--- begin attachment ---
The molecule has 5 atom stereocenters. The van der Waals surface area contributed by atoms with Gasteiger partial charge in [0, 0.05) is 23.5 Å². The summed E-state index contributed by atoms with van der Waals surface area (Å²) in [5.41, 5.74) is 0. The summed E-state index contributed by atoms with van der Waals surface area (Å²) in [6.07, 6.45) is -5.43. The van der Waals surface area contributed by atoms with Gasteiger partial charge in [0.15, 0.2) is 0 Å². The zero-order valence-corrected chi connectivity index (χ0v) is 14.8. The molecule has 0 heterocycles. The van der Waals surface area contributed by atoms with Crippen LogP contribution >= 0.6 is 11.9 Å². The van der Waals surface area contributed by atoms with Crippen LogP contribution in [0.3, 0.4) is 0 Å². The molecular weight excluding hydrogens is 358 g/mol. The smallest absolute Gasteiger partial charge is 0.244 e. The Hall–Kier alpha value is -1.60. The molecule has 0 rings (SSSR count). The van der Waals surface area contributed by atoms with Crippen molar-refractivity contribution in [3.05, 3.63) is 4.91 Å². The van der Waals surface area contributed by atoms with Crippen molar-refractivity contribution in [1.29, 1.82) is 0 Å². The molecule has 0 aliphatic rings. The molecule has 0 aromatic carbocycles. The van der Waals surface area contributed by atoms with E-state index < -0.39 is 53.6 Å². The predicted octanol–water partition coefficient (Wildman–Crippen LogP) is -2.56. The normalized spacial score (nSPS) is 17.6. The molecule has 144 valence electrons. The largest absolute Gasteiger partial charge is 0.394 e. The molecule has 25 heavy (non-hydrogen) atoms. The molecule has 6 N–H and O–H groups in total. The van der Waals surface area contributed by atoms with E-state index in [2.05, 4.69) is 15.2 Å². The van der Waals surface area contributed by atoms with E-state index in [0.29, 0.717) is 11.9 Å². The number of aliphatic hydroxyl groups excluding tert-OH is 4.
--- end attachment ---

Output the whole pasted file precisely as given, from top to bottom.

The molecule has 5 atom stereocenters. The van der Waals surface area contributed by atoms with Gasteiger partial charge in [0, 0.05) is 23.5 Å². The summed E-state index contributed by atoms with van der Waals surface area (Å²) in [5.41, 5.74) is 0. The summed E-state index contributed by atoms with van der Waals surface area (Å²) in [6.07, 6.45) is -5.43. The van der Waals surface area contributed by atoms with Gasteiger partial charge in [0.15, 0.2) is 0 Å². The zero-order valence-corrected chi connectivity index (χ0v) is 14.8. The molecule has 0 heterocycles. The van der Waals surface area contributed by atoms with Crippen LogP contribution >= 0.6 is 11.9 Å². The van der Waals surface area contributed by atoms with Crippen LogP contribution in [0.3, 0.4) is 0 Å². The molecular weight excluding hydrogens is 358 g/mol. The smallest absolute Gasteiger partial charge is 0.244 e. The Hall–Kier alpha value is -1.60. The molecule has 0 rings (SSSR count). The van der Waals surface area contributed by atoms with Crippen molar-refractivity contribution in [3.05, 3.63) is 4.91 Å². The van der Waals surface area contributed by atoms with Crippen molar-refractivity contribution in [1.29, 1.82) is 0 Å². The molecule has 0 aliphatic rings. The molecule has 0 aromatic carbocycles. The van der Waals surface area contributed by atoms with E-state index < -0.39 is 53.6 Å². The predicted octanol–water partition coefficient (Wildman–Crippen LogP) is -2.56. The normalized spacial score (nSPS) is 17.6. The molecule has 144 valence electrons. The largest absolute Gasteiger partial charge is 0.394 e. The molecule has 25 heavy (non-hydrogen) atoms. The molecule has 6 N–H and O–H groups in total. The van der Waals surface area contributed by atoms with E-state index in [2.05, 4.69) is 15.2 Å². The van der Waals surface area contributed by atoms with E-state index in [0.29, 0.717) is 11.9 Å². The number of aliphatic hydroxyl groups excluding tert-OH is 4.